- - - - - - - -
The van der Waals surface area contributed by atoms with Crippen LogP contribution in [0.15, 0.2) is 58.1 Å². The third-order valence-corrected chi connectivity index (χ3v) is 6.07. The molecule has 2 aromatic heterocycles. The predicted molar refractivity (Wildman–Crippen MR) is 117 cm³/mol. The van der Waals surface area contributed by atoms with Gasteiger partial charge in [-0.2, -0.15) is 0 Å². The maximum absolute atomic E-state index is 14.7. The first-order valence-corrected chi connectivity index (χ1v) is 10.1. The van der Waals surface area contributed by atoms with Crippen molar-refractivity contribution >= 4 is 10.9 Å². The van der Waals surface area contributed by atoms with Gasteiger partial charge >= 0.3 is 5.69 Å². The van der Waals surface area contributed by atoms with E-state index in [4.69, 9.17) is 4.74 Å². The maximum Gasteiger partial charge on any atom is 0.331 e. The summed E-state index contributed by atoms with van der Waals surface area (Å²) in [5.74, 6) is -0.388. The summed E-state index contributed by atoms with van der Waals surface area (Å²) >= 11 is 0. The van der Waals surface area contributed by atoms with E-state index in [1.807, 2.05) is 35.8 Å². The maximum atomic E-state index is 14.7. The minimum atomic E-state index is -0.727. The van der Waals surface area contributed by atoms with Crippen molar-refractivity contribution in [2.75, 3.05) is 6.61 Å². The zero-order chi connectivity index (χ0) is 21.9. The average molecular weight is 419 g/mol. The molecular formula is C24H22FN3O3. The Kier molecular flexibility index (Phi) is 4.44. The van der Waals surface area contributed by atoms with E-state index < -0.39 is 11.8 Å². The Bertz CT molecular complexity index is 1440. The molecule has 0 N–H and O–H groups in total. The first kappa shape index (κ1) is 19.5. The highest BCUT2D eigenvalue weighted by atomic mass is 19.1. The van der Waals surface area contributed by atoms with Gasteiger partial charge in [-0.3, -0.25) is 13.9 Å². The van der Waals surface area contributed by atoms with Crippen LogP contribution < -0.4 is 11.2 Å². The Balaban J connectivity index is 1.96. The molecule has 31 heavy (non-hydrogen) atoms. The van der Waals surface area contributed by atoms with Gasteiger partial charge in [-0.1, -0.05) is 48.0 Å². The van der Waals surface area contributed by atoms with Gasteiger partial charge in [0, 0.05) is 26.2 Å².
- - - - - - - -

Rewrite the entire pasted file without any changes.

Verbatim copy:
The van der Waals surface area contributed by atoms with Crippen LogP contribution in [0.15, 0.2) is 58.1 Å². The third-order valence-corrected chi connectivity index (χ3v) is 6.07. The molecule has 2 aromatic heterocycles. The predicted molar refractivity (Wildman–Crippen MR) is 117 cm³/mol. The van der Waals surface area contributed by atoms with Gasteiger partial charge in [-0.2, -0.15) is 0 Å². The maximum absolute atomic E-state index is 14.7. The first-order valence-corrected chi connectivity index (χ1v) is 10.1. The van der Waals surface area contributed by atoms with Crippen molar-refractivity contribution >= 4 is 10.9 Å². The van der Waals surface area contributed by atoms with Gasteiger partial charge >= 0.3 is 5.69 Å². The van der Waals surface area contributed by atoms with E-state index in [4.69, 9.17) is 4.74 Å². The maximum Gasteiger partial charge on any atom is 0.331 e. The summed E-state index contributed by atoms with van der Waals surface area (Å²) in [5.74, 6) is -0.388. The summed E-state index contributed by atoms with van der Waals surface area (Å²) >= 11 is 0. The van der Waals surface area contributed by atoms with E-state index in [1.807, 2.05) is 35.8 Å². The maximum atomic E-state index is 14.7. The minimum atomic E-state index is -0.727. The van der Waals surface area contributed by atoms with Crippen molar-refractivity contribution in [2.75, 3.05) is 6.61 Å². The zero-order chi connectivity index (χ0) is 21.9. The average molecular weight is 419 g/mol. The molecular formula is C24H22FN3O3. The Kier molecular flexibility index (Phi) is 4.44. The van der Waals surface area contributed by atoms with E-state index < -0.39 is 11.8 Å². The Bertz CT molecular complexity index is 1440. The molecule has 0 N–H and O–H groups in total. The first kappa shape index (κ1) is 19.5. The highest BCUT2D eigenvalue weighted by atomic mass is 19.1. The van der Waals surface area contributed by atoms with Gasteiger partial charge in [-0.3, -0.25) is 13.9 Å². The van der Waals surface area contributed by atoms with Crippen LogP contribution < -0.4 is 11.2 Å². The Balaban J connectivity index is 1.96. The molecule has 31 heavy (non-hydrogen) atoms. The van der Waals surface area contributed by atoms with Gasteiger partial charge in [-0.1, -0.05) is 48.0 Å². The van der Waals surface area contributed by atoms with Gasteiger partial charge in [0, 0.05) is 26.2 Å².